When my fellow residents learned about my plans to pursue developmental pediatrics, I took quite a bit of ribbing. Most of them were going into intensive care, emergency medicine, or cardiology. They would joke that while they were dealing with the real emergencies, I would get paged in the middle of the night by concerned parents with, “Doctor, doctor, my child isn't speaking!” These were so-called emergencies that could surely wait until the next morning, next week, next month, or even next year.
      Yet as my messages reveal, emergencies need not involve blood, stitches, or surgery. The families of children with developmental disabilities often contend with daily practical challenges and looming long-term worries that, by their chronicity and consequences, also reach a level of urgency. The situations may be very different than those we generally associate with emergencies—but the sense of panic and isolation they produce are similar. The ability to alleviate those overwhelming feelings with advice, information, concrete services, and strategies can lend support to a family that can make a significant difference.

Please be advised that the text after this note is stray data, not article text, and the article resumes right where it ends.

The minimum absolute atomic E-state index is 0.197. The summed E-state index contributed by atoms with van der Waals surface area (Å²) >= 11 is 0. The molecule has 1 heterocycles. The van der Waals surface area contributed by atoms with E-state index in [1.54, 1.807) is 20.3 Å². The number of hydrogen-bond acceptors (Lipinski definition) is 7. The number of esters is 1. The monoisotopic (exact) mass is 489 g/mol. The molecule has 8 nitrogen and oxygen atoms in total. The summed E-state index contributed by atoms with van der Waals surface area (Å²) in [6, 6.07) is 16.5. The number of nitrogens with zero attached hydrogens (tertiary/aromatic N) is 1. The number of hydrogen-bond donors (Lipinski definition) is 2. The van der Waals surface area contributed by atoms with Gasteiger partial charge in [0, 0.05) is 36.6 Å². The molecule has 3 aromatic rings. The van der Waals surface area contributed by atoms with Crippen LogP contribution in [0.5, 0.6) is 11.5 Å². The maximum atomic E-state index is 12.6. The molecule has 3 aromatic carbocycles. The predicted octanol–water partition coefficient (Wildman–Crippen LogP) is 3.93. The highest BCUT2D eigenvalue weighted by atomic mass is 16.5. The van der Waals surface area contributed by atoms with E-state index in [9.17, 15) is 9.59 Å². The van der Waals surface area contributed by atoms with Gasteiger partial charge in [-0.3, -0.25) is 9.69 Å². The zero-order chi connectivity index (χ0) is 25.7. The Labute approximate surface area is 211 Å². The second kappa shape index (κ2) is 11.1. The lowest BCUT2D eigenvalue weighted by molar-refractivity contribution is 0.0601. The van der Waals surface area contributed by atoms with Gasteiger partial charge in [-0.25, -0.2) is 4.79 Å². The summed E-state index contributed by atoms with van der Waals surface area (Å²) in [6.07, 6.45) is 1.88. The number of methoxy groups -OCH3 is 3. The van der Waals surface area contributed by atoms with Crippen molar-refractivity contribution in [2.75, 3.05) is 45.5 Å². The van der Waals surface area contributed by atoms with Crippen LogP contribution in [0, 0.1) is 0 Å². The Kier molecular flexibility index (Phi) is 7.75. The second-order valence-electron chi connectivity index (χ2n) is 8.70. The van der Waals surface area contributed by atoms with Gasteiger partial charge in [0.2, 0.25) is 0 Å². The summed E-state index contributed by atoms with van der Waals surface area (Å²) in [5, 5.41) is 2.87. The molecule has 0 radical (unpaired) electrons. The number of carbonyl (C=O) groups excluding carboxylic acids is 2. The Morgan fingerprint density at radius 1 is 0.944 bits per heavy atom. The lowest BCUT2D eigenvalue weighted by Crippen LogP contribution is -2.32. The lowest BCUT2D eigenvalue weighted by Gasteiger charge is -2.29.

An emergency can be a worry about the present, a fear of the future, or the sudden collapse of the fragile house of supports that the family had constructed and relied on to make it through the days, the weeks, the years. Concern about a child's development is an emergency for a parent or a grandparent. Parents can be in great distress, worried that the life they pictured for their child is at risk, and that every minute counts. Research and public service campaigns have made it clear that early diagnosis is important and beginning therapy as soon as possible yields the best outcomes. But even with a diagnosis, the emergencies are far from over. Parents know they are fighting for the quality of life of their children—and their family—and that it cannot wait. They are fighting for educational and therapeutic services, against systems that make things unnecessarily difficult—systems that themselves easily become adversarial, with administrators that often seem not to understand the day-to-day struggles of families.
      So yes, there are developmental emergencies, and I responded to each phone call in turn, crafting a plan to address the crises, near and far, one by one.